When the row is stored on disk as SSTable, the complexity of getting a row
is constant, as it always know where to get the row by inmemory indices.
When the row is stored in memory as memtable, it is stored as skip list[1].
The complexity is O(logN). N is the total number of rows in the skip list.
To get a column inside a row, the complexity is similar. When there are many
columns in a single row, cassandra will build indices for these columns when
write the row to SStable. This controlled by "ColumnIndexSizeInKB".
If I made any mistake, please correct me. Thank you!
[1] http://en.wikipedia.org/wiki/Skip_list
best regards,
hanzhu
On Fri, Dec 24, 2010 at 12:20 PM, Kevin Irwig <kevinirwig@yahoo.com> wrote:
> Hi,
>
> I've seen a similar question has been asked in this forum in Sept, but not
> answered.
>
> What is the complexity of get(row) and get(row, columnname) operations,
> and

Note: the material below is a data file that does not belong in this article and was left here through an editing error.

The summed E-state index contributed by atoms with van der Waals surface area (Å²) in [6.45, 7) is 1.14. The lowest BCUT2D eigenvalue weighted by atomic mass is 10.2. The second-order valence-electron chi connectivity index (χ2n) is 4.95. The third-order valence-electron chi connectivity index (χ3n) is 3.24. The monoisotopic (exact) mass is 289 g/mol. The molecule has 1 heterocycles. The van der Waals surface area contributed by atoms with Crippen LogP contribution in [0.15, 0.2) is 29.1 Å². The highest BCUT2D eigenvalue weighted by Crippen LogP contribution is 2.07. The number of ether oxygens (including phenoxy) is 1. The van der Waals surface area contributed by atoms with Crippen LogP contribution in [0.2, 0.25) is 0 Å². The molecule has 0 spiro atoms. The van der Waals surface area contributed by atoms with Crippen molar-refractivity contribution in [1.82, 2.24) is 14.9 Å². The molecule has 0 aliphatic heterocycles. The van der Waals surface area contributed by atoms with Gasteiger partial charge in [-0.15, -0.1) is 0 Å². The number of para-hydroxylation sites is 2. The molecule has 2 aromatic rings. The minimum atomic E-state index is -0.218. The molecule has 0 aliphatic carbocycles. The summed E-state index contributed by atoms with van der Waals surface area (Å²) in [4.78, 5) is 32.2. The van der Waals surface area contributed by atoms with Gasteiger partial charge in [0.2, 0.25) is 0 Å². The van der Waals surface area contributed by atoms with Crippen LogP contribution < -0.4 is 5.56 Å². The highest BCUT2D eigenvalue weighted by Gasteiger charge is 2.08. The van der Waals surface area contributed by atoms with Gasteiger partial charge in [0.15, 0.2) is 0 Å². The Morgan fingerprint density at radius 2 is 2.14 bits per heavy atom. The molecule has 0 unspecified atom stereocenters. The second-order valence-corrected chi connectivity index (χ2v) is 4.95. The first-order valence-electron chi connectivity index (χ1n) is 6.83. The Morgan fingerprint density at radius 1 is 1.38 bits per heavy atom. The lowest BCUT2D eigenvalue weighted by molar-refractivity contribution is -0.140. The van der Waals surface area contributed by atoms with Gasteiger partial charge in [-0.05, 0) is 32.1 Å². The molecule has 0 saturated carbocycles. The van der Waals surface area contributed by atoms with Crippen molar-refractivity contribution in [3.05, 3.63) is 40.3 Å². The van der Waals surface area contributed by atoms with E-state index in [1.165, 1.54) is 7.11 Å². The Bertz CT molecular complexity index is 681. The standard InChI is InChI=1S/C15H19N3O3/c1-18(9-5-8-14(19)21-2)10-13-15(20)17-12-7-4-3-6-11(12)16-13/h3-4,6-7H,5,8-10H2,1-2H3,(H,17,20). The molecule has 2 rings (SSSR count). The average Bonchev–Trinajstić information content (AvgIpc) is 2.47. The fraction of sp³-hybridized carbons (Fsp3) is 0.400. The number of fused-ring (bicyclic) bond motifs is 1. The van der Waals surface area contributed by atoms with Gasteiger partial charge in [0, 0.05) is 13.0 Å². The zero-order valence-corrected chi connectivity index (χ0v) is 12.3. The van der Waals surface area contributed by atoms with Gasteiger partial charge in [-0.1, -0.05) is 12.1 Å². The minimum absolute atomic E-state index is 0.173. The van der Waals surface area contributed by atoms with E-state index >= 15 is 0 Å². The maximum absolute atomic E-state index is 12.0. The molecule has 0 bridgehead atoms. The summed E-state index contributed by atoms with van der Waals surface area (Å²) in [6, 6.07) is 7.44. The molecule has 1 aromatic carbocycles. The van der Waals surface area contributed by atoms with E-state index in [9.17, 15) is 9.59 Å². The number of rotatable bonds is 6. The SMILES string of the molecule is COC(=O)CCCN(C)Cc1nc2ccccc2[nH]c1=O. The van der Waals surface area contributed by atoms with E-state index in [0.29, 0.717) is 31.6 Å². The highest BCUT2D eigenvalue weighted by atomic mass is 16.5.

> insert(row, column)? What about accessing or inserting a column within a
> SuperColumn by name?
>
> In Arin Sarkissian's "WTF is a Supercolumn" he stresses that columns are
> stored
> sorted by name. Are they simply stored in a sorted list, requiring a search
> when
> inserting and accessing (I forget the worst case complexity of
> searching/inserting into/deleting from a sorted list), or in some data
> structure
> with faster access? Even if you don't know the bigO complexity, a
> description
> of the implementation data structure(s), and discussion of what is fast and
> what
> is not, would help.
>
> Thanks for your help,
> Kevin.
>
>
>
>
>